Fortunately, quantum mechanics says nothing about the physical construction of the oscillator. As long as they are mathematically identical, that’s good enough. To obtain a negative-mass oscillator, researchers turned to a gas of cesium. Cesium atoms, with proper preparation, will match their spin momentum. Each atom spins like a top – the spin axis orientation rotates around a central orientation. The collective motion of the spin orientation of the atoms forms an oscillator. It turns out that if we apply a magnetic field aligned with the collective spin, the oscillator behaves as if it had positive mass. The mass is given by the strength of the magnetic field.
A negative mass is created by reversing the direction of the magnetic field. The spins oscillate as before, but now a measurement that would have excited the oscillator actually dampens it.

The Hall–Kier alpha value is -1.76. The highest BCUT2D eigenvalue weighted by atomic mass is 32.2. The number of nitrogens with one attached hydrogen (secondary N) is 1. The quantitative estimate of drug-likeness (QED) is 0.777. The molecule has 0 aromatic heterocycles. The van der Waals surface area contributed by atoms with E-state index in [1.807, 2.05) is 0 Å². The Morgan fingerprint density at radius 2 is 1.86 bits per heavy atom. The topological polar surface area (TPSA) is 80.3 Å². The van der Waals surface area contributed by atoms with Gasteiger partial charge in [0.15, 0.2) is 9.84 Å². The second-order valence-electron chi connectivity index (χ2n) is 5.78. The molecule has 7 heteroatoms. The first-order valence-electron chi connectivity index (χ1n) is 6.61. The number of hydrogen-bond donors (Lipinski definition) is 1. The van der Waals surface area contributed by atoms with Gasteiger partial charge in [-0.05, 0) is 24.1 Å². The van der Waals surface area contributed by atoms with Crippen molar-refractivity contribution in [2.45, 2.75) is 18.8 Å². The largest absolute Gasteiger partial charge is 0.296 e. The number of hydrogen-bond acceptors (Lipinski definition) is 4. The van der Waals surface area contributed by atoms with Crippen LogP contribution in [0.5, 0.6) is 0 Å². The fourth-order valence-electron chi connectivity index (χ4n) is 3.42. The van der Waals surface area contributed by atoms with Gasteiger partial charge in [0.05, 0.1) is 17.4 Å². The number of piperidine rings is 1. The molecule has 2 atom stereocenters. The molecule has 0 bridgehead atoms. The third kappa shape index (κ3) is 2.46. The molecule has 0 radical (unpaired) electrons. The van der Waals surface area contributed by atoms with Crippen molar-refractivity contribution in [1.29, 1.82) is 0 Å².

Negative mass reached.
Not to get technical, but…
In a nutshell, the researchers made a small eardrum that was protected from the environment. The position and momentum of the eardrum is probed by laser light. But instead of measuring the light, the light is redirected to the cesium atoms. The equivalent position and momentum of the spin oscillator is then subtracted from the laser light. As a result, the light only holds the difference in position and momentum. That is then measured.
The nice thing about this way of measuring is that the researchers can switch between negative and positive mass oscillators by changing the orientation of the magnetic field. The difference between when the backing action adds to the noise and when it reduces the noise is remarkable and obvious.